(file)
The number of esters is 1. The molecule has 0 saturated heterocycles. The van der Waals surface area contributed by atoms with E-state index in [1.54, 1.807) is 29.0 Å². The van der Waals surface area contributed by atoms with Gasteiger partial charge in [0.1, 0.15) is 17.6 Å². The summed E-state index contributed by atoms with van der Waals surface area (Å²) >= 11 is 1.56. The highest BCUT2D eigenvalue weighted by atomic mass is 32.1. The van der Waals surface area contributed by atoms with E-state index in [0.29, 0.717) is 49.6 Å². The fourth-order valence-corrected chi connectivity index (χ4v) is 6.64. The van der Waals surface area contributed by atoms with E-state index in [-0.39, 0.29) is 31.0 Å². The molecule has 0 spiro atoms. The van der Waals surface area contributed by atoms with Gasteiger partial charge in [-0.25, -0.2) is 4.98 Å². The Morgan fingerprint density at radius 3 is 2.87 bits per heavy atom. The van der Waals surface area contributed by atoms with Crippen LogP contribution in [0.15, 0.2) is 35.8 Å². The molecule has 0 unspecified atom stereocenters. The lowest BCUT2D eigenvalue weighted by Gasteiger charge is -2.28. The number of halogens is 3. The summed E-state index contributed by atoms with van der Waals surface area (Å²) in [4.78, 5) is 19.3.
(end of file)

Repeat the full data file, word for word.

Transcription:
The number of esters is 1. The molecule has 0 saturated heterocycles. The van der Waals surface area contributed by atoms with E-state index in [1.54, 1.807) is 29.0 Å². The van der Waals surface area contributed by atoms with Gasteiger partial charge in [0.1, 0.15) is 17.6 Å². The summed E-state index contributed by atoms with van der Waals surface area (Å²) >= 11 is 1.56. The highest BCUT2D eigenvalue weighted by atomic mass is 32.1. The van der Waals surface area contributed by atoms with E-state index in [0.29, 0.717) is 49.6 Å². The fourth-order valence-corrected chi connectivity index (χ4v) is 6.64. The van der Waals surface area contributed by atoms with E-state index in [-0.39, 0.29) is 31.0 Å². The molecule has 0 spiro atoms. The van der Waals surface area contributed by atoms with Gasteiger partial charge in [-0.25, -0.2) is 4.98 Å². The Morgan fingerprint density at radius 3 is 2.87 bits per heavy atom. The van der Waals surface area contributed by atoms with Crippen LogP contribution in [0.15, 0.2) is 35.8 Å². The molecule has 0 unspecified atom stereocenters. The lowest BCUT2D eigenvalue weighted by Gasteiger charge is -2.28. The number of halogens is 3. The summed E-state index contributed by atoms with van der Waals surface area (Å²) in [4.78, 5) is 19.3.